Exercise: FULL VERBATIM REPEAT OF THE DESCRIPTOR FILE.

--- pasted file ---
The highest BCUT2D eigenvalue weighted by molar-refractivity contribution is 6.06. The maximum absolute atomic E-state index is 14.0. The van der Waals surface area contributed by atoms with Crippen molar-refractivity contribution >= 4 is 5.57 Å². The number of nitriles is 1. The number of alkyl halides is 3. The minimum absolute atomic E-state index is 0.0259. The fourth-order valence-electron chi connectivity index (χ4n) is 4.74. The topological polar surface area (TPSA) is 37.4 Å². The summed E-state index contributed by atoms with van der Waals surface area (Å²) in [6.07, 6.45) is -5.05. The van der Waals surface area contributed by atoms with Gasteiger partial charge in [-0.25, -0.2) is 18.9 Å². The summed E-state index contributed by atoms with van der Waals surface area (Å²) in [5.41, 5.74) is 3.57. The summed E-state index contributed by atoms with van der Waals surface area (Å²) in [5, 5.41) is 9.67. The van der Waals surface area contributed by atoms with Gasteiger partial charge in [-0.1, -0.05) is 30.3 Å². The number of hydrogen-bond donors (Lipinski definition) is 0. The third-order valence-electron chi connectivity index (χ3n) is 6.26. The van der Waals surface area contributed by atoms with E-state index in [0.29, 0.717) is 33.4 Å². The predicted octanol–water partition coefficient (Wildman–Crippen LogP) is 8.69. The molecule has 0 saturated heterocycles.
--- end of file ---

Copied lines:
The highest BCUT2D eigenvalue weighted by molar-refractivity contribution is 6.06. The maximum absolute atomic E-state index is 14.0. The van der Waals surface area contributed by atoms with Crippen molar-refractivity contribution >= 4 is 5.57 Å². The number of nitriles is 1. The number of alkyl halides is 3. The minimum absolute atomic E-state index is 0.0259. The fourth-order valence-electron chi connectivity index (χ4n) is 4.74. The topological polar surface area (TPSA) is 37.4 Å². The summed E-state index contributed by atoms with van der Waals surface area (Å²) in [6.07, 6.45) is -5.05. The van der Waals surface area contributed by atoms with Gasteiger partial charge in [-0.25, -0.2) is 18.9 Å². The summed E-state index contributed by atoms with van der Waals surface area (Å²) in [5.41, 5.74) is 3.57. The summed E-state index contributed by atoms with van der Waals surface area (Å²) in [5, 5.41) is 9.67. The van der Waals surface area contributed by atoms with Gasteiger partial charge in [-0.1, -0.05) is 30.3 Å². The number of hydrogen-bond donors (Lipinski definition) is 0. The third-order valence-electron chi connectivity index (χ3n) is 6.26. The van der Waals surface area contributed by atoms with E-state index in [0.29, 0.717) is 33.4 Å². The predicted octanol–water partition coefficient (Wildman–Crippen LogP) is 8.69. The molecule has 0 saturated heterocycles.